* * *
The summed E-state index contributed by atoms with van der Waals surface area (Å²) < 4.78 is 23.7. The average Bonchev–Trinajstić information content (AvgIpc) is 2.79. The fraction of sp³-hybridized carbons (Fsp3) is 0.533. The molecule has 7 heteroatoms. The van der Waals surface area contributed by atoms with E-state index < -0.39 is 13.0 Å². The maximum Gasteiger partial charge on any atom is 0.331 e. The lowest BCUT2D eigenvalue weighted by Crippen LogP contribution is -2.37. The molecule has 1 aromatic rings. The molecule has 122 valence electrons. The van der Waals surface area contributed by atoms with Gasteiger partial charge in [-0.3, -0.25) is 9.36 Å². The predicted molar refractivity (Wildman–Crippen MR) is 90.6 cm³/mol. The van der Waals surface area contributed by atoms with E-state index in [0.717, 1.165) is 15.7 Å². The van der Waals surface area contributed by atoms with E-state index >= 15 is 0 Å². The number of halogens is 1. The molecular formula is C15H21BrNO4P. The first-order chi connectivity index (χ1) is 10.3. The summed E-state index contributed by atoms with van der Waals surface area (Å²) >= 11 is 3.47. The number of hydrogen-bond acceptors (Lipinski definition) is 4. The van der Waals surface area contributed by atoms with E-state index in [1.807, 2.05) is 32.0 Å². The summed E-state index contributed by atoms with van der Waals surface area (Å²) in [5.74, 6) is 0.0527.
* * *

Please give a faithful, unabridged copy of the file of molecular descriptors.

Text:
The summed E-state index contributed by atoms with van der Waals surface area (Å²) < 4.78 is 23.7. The average Bonchev–Trinajstić information content (AvgIpc) is 2.79. The fraction of sp³-hybridized carbons (Fsp3) is 0.533. The molecule has 7 heteroatoms. The van der Waals surface area contributed by atoms with E-state index < -0.39 is 13.0 Å². The maximum Gasteiger partial charge on any atom is 0.331 e. The lowest BCUT2D eigenvalue weighted by Crippen LogP contribution is -2.37. The molecule has 1 aromatic rings. The molecule has 122 valence electrons. The van der Waals surface area contributed by atoms with Gasteiger partial charge in [-0.3, -0.25) is 9.36 Å². The predicted molar refractivity (Wildman–Crippen MR) is 90.6 cm³/mol. The van der Waals surface area contributed by atoms with E-state index in [0.717, 1.165) is 15.7 Å². The van der Waals surface area contributed by atoms with E-state index >= 15 is 0 Å². The number of halogens is 1. The molecular formula is C15H21BrNO4P. The first-order chi connectivity index (χ1) is 10.3. The summed E-state index contributed by atoms with van der Waals surface area (Å²) >= 11 is 3.47. The number of hydrogen-bond acceptors (Lipinski definition) is 4. The van der Waals surface area contributed by atoms with E-state index in [1.807, 2.05) is 32.0 Å². The summed E-state index contributed by atoms with van der Waals surface area (Å²) in [5.74, 6) is 0.0527.